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July 11, 2005
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January 7, 1971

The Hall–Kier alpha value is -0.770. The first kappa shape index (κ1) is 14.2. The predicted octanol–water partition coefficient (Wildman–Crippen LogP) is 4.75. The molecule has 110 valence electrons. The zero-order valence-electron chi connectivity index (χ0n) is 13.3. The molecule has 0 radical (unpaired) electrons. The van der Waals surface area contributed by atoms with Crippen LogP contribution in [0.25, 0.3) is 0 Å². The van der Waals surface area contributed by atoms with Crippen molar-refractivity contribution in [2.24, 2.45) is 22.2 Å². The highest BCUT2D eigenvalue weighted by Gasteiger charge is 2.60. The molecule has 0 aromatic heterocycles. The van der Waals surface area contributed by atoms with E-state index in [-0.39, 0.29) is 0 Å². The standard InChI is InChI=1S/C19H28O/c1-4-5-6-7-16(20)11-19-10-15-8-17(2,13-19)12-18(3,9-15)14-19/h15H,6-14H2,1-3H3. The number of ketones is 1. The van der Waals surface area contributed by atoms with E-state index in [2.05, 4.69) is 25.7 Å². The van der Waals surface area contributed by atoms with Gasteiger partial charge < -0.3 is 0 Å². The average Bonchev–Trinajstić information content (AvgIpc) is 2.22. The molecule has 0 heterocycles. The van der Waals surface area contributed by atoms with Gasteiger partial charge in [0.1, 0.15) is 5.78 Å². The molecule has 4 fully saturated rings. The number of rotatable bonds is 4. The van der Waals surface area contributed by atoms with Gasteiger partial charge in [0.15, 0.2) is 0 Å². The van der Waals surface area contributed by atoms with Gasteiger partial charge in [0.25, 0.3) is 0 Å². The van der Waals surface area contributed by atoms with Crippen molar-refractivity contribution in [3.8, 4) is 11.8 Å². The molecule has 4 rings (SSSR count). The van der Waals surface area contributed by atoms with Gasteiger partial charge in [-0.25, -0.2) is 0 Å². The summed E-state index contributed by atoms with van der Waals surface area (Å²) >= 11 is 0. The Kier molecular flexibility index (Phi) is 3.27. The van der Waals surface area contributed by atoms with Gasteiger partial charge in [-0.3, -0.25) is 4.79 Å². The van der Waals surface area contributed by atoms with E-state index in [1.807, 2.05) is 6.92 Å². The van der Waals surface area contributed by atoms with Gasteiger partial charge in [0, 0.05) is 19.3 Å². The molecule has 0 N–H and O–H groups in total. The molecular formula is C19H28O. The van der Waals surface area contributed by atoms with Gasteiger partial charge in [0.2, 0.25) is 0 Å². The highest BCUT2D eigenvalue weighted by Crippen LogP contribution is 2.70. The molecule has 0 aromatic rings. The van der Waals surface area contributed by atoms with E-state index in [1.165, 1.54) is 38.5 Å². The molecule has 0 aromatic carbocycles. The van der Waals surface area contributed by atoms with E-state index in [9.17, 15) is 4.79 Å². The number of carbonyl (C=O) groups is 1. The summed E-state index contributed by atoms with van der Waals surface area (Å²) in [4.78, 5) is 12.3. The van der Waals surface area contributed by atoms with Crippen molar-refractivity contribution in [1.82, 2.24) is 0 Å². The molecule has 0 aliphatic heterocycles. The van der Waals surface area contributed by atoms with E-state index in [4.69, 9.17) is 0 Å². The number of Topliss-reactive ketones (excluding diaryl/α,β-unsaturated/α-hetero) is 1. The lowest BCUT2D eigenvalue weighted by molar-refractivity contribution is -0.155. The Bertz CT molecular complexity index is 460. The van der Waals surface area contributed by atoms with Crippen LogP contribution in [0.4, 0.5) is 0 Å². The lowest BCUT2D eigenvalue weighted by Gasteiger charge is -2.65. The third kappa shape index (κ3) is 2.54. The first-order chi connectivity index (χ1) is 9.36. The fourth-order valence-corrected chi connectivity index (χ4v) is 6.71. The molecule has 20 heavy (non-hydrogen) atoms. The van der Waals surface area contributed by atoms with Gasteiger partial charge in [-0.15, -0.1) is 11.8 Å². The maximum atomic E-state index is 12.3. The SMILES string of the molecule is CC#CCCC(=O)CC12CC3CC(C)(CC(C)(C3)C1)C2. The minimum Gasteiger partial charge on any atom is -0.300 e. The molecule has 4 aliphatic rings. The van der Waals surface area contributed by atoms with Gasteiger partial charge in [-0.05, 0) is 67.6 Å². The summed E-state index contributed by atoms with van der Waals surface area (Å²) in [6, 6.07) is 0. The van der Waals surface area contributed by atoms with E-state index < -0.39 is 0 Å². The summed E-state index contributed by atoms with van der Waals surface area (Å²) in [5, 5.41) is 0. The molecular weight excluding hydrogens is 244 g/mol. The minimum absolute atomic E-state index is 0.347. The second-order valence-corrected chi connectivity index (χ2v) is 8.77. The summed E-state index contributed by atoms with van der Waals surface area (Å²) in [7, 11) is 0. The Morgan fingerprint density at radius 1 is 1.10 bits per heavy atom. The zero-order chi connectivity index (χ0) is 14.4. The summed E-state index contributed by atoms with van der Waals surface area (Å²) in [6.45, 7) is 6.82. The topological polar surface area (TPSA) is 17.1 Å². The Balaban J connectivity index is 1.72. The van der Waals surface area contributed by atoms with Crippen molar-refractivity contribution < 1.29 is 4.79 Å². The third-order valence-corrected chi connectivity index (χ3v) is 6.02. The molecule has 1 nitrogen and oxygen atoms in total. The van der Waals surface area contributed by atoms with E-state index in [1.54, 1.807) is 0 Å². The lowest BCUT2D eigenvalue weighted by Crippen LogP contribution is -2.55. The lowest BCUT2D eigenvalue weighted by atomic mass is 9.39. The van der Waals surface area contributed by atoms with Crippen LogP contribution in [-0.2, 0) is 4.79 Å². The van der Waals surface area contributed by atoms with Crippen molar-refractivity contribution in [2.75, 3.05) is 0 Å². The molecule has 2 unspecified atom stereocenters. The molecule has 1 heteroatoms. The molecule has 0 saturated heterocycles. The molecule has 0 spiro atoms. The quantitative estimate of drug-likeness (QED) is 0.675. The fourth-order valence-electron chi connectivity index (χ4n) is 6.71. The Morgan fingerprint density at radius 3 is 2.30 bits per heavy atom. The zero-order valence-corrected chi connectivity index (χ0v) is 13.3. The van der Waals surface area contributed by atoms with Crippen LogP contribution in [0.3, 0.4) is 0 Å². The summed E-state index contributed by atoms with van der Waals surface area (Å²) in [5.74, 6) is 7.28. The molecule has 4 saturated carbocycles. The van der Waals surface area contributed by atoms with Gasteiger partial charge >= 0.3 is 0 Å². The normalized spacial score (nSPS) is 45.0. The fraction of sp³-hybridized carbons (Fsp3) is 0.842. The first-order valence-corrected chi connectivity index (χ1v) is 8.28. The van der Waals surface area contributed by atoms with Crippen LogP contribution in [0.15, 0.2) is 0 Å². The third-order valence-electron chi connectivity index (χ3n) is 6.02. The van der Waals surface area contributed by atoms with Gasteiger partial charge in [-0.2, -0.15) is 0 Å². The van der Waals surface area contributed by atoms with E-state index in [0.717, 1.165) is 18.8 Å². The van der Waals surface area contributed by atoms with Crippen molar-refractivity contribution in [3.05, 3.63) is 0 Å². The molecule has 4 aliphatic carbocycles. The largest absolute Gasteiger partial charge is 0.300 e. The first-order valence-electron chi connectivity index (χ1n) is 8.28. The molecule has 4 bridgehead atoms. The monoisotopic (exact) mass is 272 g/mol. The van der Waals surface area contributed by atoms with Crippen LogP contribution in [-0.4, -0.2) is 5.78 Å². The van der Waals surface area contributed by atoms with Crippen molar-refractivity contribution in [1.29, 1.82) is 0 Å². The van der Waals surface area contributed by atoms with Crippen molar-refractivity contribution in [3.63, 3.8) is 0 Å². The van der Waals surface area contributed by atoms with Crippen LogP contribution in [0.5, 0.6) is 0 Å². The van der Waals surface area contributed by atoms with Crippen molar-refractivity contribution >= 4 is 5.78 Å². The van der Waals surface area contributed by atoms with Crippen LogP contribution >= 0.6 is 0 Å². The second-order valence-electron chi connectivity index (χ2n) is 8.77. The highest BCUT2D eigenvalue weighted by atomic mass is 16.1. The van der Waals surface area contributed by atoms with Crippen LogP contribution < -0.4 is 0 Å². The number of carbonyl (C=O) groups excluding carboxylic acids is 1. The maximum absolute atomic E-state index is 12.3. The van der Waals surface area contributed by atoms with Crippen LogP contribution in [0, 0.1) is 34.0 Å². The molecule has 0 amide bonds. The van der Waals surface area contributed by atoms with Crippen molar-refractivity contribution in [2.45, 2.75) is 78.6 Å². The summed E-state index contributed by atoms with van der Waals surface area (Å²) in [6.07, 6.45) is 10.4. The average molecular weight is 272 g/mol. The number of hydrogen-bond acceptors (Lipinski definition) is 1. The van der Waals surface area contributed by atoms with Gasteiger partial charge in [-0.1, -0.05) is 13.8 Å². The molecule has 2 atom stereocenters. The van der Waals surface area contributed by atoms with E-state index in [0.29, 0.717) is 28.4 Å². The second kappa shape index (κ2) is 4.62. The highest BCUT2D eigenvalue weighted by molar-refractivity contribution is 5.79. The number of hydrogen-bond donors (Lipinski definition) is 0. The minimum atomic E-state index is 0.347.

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DIRECTORATE OF INTELLIGENCE Intelligence Memorandum The 25th UN General Assembly '.,Y BRANCH ~ Secret TS DD CPY FLE 7 Janua No. 125 NOT DESTROY DD Approved For Release 2005/08/22 : CIA-RDP85T00875R001100100019-5 73 ry 1971 5/71 Approved For Release 2005/08/22 : CIA-RDP85T00875RO01100100019-5 WARNING This ducumcnt contains infornwtion affecting the national dcfcuse of the United stilt", within the meaning of 'Title 18, section: 793 and 79.1, of the US Code, as amended. Its transmission or revelation of its contents to or re- ceipt by an unauthorized person is prohibited by law. oRot1P 1 l*l'I.IIUCII f'HOM AUTOMATIC hN'NU IIAI)IN(1 ANI/ f.1'f;I.AN!UrIC;ATI(IN Approved For Release 2005/08/22 CIA-RDP85T00875RO01100100019-5 Approved For Release 2005/08/22 : CIA-RDP85T00875R001100100019-5 SECaRl,T 25X1 CENTRAL INTELLIGENCE AGENCY Directorate of Intelligence 7 January 1971 INTELLIGENCE MEMORANDUM The 25th UN General Assembly Introduction This paper focuses on those developments at the recent 25th UN General Assembly that are most relevant to US interests. In addition to the spe- cial commemorative session in October that attracted some 40 heads of state, other highlights of the meeting were the controversial resolutions on the Middle East situation, the majority attained for the first time by the "Albanian" resolution to seat Peking and expel Taiwan from the UN, the res- olution on disarmament, and the agreemen.ts''-look- ing toward new international regulation of the seas and their resources. An assessment of the results of the Assembly is presented in paragraph 20. Note: This memorandum-was prepared by the Office of Current Intelligence and coordinated within the Directorate of Intelligence. 25X1 SECRET Approved For Release 2005/08/22 : C A-RDP85T00875R001100100019-5 Approved For Release 2005/08/ , GCJt %, N P85T00875R001100100019-5 L: I Background 1. The 25th session had been anticipated as a major diplomatic event leading to a thorough as- sessment of the UN's world role and the initiation of measures to improve its effectiveness.* For a variety of reasons, particularly the missile crisis in the Middle East, this assessment did not mate- rialize. Nevertheless, in the working session-- relatively quiet and unspectacular and highlighted by the assertiveness of the less developed coun- tries against this major powers--the General Assem- bly took a number of steps that will have some im- pact on how the members work and get along with each other in the future. The Middle East 2. Near the end of the 90-day cease-fire in- stituted in August on the basis of the Rogers Plan, Egypt sought debate on the Middle East in an attempt to obtain an Assembly statement before the cease- fire expired. Over strong US and Israeli objections, the Assembly subsequently adopted by a 57-16 vote a resolution that could aggravate the difficulty of implementing the 1967 Security Council resolution, the basis on which the search for a settlement has so far proceeded. Although the resolution did recom- mend to the parties concerned a three-month exten- sion of the cease-fire, it made no reference to vio- lations of the standstill agreement and included an ambiguous request to the Council to consider the im- position of economic sanctions against Israel. The Assembly resolution was also very selective in its references to the 1967 Council resolution, emphasiz- ing in particular the need for Israeli withdrawal from territories occupied in the six-day war. Approved For Release 2005/0819{~'P85T00875R001100100019-5 Approved For Release 2005/08/22 : CIA-RDP85T00875RO01100100019-5 SECRET 25X1 3. Early in December, the Assembly adopted four resolutions on the Palestinian refugee situa- tion, one of which may also complicate movement toward negotiated settlement. Declaring that full recognition of Palestinian "inalienable rights" is indispensable to the establishment of peace, the resolution advocates "self-determination" for the Palestinians. Strenuous US and Israeli efforts to block its passage narrowly failed. 4. As in 1969, the principal immediate cas- ualty of the heated Middle East debates was the UN Relief and Works Agency (UNRWA), which provides welfare services in the refugee camps of the area. Charges that the fedayeen benefit from the camps-- and thus from UNRWA services--resulted in a tepid response to Secretary General Thant's urgent ap- peal for funds to alleviate UNRWA's chronic finan- cial difficulties, made all the worse by the de- struction resulting from the Jordanian civil war. Pledges for 1971 amounted to about $6 million less than the agency's budget, and 25X1 he agency may not be able to meet this month's payroll. Chinese Representation 5. As a result in part of Peking's more "reasonable" diplomatic posture, including its establishment of diplomatic relations with Canada and Italy, support for Taiwan as the sole repre- sentative of China at the UN eroded much more rap- idly this year than many observers had anticipated. For the first time, the "Albanian" resolution to seat Peking and expel Taiwan won a plurality, 51 to 49 with 27 abstentions, but it failed adoption because the issue was again declared an Important Question (IQ) requiring a two-thirds vote for pas- sage. In light of the vote on the "Albanian" res- olution, support for the IQ ruling may wane consid- erably now that it has been made to appear a device to frustrate majority opinion. 6. The so-called "two Chinas" or "one China, one Taiwan" formulas favored as a solution by many states seem likely at this point to become the 25X1 SECRET Approved For Release 2005/08/22 : CIA-RDP85T00875RO01100100019-5 Approved For Release 2005/08/22 : CIA-RDP85T00875RO01100100019-5 SECRET 25X1 focus of international discussion before the 26th As- sembly meeting opens next September, possibly within the broader context of the concept of universality of membership at the UN. Both Chinese regimes have already indicated extreme hostility to any idea of dual representation, each contending that it would refuse to hold a seat if the other were also repre- sented. Arms Control 7. The 25th session was also in harmony with the trend toward increasing preoccupation with dis- armament--especially nuclear disarmament. Turned aside by the Assembly in 1969, the draft treaty cosponsored by the US and USSR to limit the use of the seabeds for military purposes was revised to meet most criticisms and won an overwhelming 104-2 endorsement by the Assembly. It is expected to be opened for signature this month, and should enter into force soon afterward. The only probable holdouts will be France and Communist China, which traditionally do not adhere to such disarmament measures, and a few Latin American states that main- tain the treaty impinges on their claims to 200- mile territorial waters. 8. A raft of other arms control resolutions was adopted, including eleven on a single day. The general theme of these proposals was their advocacy of further curbs on the arms race in the interest of reallocating the resulting savings to economic development and progress on social prob- lems. In one area, chemical and biological war- fare (CBW), there was no repetition of last year's Assembly vote challenging the US contention that the Geneva protocol of 1925 does not ban the use of tear gas and herbicides in war. The 26-nation Geneva disarmament conference is likely to focus on CBW during its 1971 sessio:'s. 9. The strategic arms limitation talks (SALT) were accorded a generally favorable response at the Assembly, but the superpowers did not agree on how to react to a SALT-linked Swedish draft resolu- tion,calling on "all" nuclear states to halt the 25X1 Approved For Release 2005/08/,tE - 85T00875R001100100019-5 Approved For Release 2005/08/22t8~T00875R001100100019-5 25X1 testing and development of strategic weapons. The Soviets voted for the draft--adopted in the plenary by a 102 to 0 margin--whereas the US abstained, main- taining that the text constituted an attempt to in- fluence sensitive areas under bilateral negotiation. Moscow argued that abstention would undercut the superpowers' commitment in the Nonproliferation Treaty to take further steps toward curbing the arms race. 10. Soviet motives in splitting with the US on the Swedish resolution undoubtedly were largely tactical. Moscow had the opportunity to line up with the nonnuclear states on an issue of consid- erable importance to the latter, making the US ap- pear the major obstacle to unverified moratoriums. The USSR most likely judged that its action would not adversely affect the prospects for SALT. Perennial Issues 11. The Assembly again rebuffed by a wide margin the usual Communist resolutions calling for withdrawal of foreign forces from Korea and dissolu- tion of the UN Commission for the Unification and Rehabilitation of Korea (UNCURK). Although the margin was somewhat smaller than in 1969, some observers had expected a much larger dip in the wake of the plurality given the "Albanian" resolution. However, Chile, one of the seven members of UNCURK, did with- draw from the commission during the Assembly session, and there is concern that a similar move by Pakistan could endanger UNCURK's existence. 12. Issues of colonialism and racial dis- crimination consumed a considerable amount of the Assembly's time and attention this year, as the 25X1 Approved For Release 2005/08/22 A 1 T00875R001100100019-5 Approved For Release 2005/08/2 is JQ-J 85T00875RO01100100019-5 25X1 UN commemorated the tenth anniversary of the Decla- ration on the Granting of Independence to Colonial Countries and People. African concern in the As- sembly was largely focused on South Africa, since the primary Rhodesian and Portuguese territories issues--gaps in the economic sanctions effort and the raid on Guinea, respectively--were dealt with in the Security Council. A bid to have the Assem- bly decline Pretoria's membership credentials nearly succeeded this year, and the Africans may move more decisively in that direction at the 1971 Assembly meeting next fall. 13. Despite vigorous efforts, the US was not able to resolve long-standing differences with the USSR over the control and conduct of UN peacekeep- ing operations. The Assembly continued to mark time on the subject, although some members now favor an alternative, piecemeal approach that would permit agreements on several less contentious issues re- lating to the peacekeeping guidelines. Other Topics 14. In its final days, the Assembly adopted two resolutions that reflect the strong interest of the international community in achieving accords on a host of intertwined maritime issues. Crucial to passage of the resolutions was the reduced sus- picion cf major power intentions, largely a direct result of the 1970 US proposal that national jur- isdiction stop at a water depth of 200 meters and that the ocean floor beyond be considered the "com- mon heritage of mankind." A set of principles on seabeds exploitation--along lines of the US ini- tiative--was approved without a single dissenting vote. 15. The second resolution calls for a Law of the Sea conference in 1973 to deal with a broad range of subjects, including territorial waters claims, rights of passage through international straits, and the establishment of international 25X1 Approved For Release 2005/08/22 : CIA-RDP85T00875RO01100100019-5 Approved For Release 2005/08/281;aRqP85T00875R001100100019-5 25X1 machinery to govern peaceful utilization of the ocean floor. Although they share the US interest in obtaining agreements in many of these areas, the Soviets opposed this resolution. They view its terms as too comprehensive, especially in look- ing toward the creation of another international regulatory agency. 16. In both its commemorative and regular sessions, the Assembly adopted rather toothless resolutions on "strengthening international secu- rity." The texts fell far short of what the USSR had hoped to obtain when it initiated this item as a propaganda ploy at the 1969 Assembly session. Strong Western opposition prevented passage of controversial formulations on such topics as sup- port for national liberation movements and oppo- sition to troops on foreign soil. 17. After considerable acrimony, delegates to the commemorative portion of the Assembly meeting did manage to achieve agreement on guidelines for the Second UN Development Decade (DD-II), the 1970s. The 'less developed countries (LDCS) pushed the DD-II concept very hard, but the final product-- hedged by both Eastern and Western statements of interpretation and reservation--provided only amor- phous commitments to a strategy for development assistance. The LDCs., did not secure firm adher- ence to a specific date for the major powers to i'und aid programs on the basis of one percent of their annual gross national products. 18. The rash of aerial hijacking immediately preceding the convocation of the 25th Assembly prompted a quick response from the UN membership. In November, the representatives approved a resolu- tion condemning hijackings "whatever the pretext or motive." Galvanized by this affirmative UN stance, a diplomatic conference at The Hague in December completed work on a convention setting international standards to deal with aerial pirates. 25X1 Approved For Release 2005/08/22 : CIA-RDP85T00875RO01100100019-5 ,r Approved For Release 2005/08/22 : QW T00875R001100100019-5 25X1 19. A serious disappointment at the 1970 As- sembly was the continuing inability to reach agree- ment on the treaty that would establish rules.for- liability in the event of accidents related to outer space ventures. The Soviets remained intransigent on two key issues: the form of arbitration and the type of laws that are applicable. There is some hope that a compromise can be effected on these points during the coming year. Assessment 20. Judged by the very high expectations set for the 25th Assembly, its actions and their prob- able impact on the future may seem only modest at best. On the other hand, the effects--whether for better or worse--of the controversial Middle East resolutions an-1 the vote on the "Albanian" reso- lution could be quite far-reaching in the years ahead. In addition to again proving its worth as a forum for international dialogue, the Assembly this year moved the UN more fully into several mat- ters of increasing importance, e.g., maritime is- sues, aerial hijackings, and problems relating to international development assistance. 25X1 sEcRE'r Approved For Release 2005/08/22 : CIA-RDP85T00875R001100100019-5